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Training Stress Score in Suunto app

SuuntoRun — 28 April 2021

Training load is an essential metric of goal-oriented training. Gradually increasing load will improve fitness and performance. Suunto app quantifies training load using Training Peaks’ Training Stress Score, also known as TSS.

The idea of quantifying training stress was first introduced by E.W. Banister and his research colleagues in 1975. Their model is called “Training Impulse'' (TRIMP). TRIMP is calculated using heart rate and duration: a short but intense workout got a higher score than a longer, easier workout.

Since then several different training load models with the same basic principle have been developed: Quantify the training load by taking into consideration the workout duration and intensity. 

The most well-known training load metric is Training Peaks’ Training Stress Score, TSS™. Also Suunto app uses TSS to quantify training load. TSS is calculated based on duration and power-based intensity. (When calculating intensity, anaerobic threshold power, normalised power and intensity factor are taken into account. Learn more about the details here.)

To get a better understanding of the TSS values, it is good to know that a one-hour time trial effort equals 100 TSS. At the same time a three-hour easy bike ride can accumulate the same amount of training stress. As said before, the value always depends on the intensity and duration of the effort.

 

TSS can be based on power, pace or heart rate

While TSS is originally calculated based on anaerobic threshold power, it can also be based on threshold heart rate or threshold running pace. The suitable TSS calculation method depends on the activity type and data available. Suunto app chooses the method and calculates the TSS automatically. Usually heart rate data is used, but in activities like running and swimming TSS is calculated based on threshold pace and in cycling threshold power.

If there are no measurements available, then Suunto app calculates TSS based on a statistical MET (metabolic equivalent) value. The MET based calculation only considers the duration and the activity type and gives a very rough approximation of the TSS. In order to get good quality TSS metrics, use Suunto heart rate, power or pace.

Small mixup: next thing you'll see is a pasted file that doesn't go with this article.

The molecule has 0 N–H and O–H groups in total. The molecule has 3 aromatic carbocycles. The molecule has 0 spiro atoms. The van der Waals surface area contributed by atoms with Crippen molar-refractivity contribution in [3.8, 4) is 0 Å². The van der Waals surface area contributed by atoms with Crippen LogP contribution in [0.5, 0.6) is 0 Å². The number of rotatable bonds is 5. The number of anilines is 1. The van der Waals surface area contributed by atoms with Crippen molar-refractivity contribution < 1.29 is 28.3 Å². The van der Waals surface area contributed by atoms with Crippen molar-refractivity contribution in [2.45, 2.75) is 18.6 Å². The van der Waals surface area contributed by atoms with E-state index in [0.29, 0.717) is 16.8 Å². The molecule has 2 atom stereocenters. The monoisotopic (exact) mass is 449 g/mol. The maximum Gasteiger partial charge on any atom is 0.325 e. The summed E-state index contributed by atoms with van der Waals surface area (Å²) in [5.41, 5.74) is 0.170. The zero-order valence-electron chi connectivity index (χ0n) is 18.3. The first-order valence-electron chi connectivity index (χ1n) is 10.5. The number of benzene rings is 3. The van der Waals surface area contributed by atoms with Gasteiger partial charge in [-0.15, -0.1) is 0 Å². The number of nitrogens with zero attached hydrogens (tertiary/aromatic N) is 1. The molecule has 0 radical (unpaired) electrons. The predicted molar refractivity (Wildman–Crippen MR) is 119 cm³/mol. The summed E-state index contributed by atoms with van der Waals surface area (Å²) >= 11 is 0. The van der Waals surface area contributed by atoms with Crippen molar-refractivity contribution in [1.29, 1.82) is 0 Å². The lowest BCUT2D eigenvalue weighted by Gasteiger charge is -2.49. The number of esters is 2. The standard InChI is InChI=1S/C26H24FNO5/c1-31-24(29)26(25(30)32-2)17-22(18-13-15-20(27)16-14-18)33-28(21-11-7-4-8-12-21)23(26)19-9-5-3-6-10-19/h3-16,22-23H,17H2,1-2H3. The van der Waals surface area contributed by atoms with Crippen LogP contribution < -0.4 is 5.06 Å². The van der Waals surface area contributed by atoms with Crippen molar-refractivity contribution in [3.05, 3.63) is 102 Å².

TSS values in Suunto app

TSS (r) –- Running pace

TSS (hr) – Heart rate

TSS (p) – Power

TSS (s) – Swimming pace

TSS (met) – MET base

TSS- – user has edited the value manually

 

Correct anaerobic threshold is key

Since TSS is based on workout intensity, your intensity zones need to be correctly set up in your Suunto watch. Suunto has five different zones where the upper limit of zone 4 should be your anaerobic threshold. The default zones in your watch are based on heart rate, but you can also set up advanced zones for running (based on heart rate or pace) and cycling (based on heart rate or power). Adjust your intensity zones on your Suunto 3, Suunto 5 or Suunto 9 at ‘Settings’ -> ‘Training’ -> ‘Intensity zones’. 

There are basically three ways to define your heart rate zones: an estimate based on your max heart rate, a field test and a lab test. Learn more about intensity zones and about defining them in this article.

 

TSS quantifies also the long-term training load 

When each of your workouts has a Training Stress Score calculated, long term values can be derived from this. Suunto app Diary’s ‘Progress’ view tracks your training load over time and helps you keep your training in balance – whether that means progress, maintaining your fitness or avoiding over-training.

You will be able to see the long-term load as Cumulative Training Load (CTL) and short-term load as Acute Training Load (ATL). When your CTL and ATL are compared, you will get Training Stress Balance (TSB) that helps you follow changes in your freshness or “form”. Learn more about long-term training load analyses here. 

 

Read more 

Training with TSS and hrTSS 

Understand and manage your training load with Suunto app

3 TrainingPeaks training metrics to adjust your running on the go

View TSS and other power-based cycling metrics in real-time

Figure out your training zones

 

Reference

E.W. Banister, T.W. Calvert, M.V. Savage, T. Bach. A systems model of training for athletic performance. Australian Journal of Sports Medicine, (1975) 7:57-61.


Lead image: © Matti Bernitz/Suunto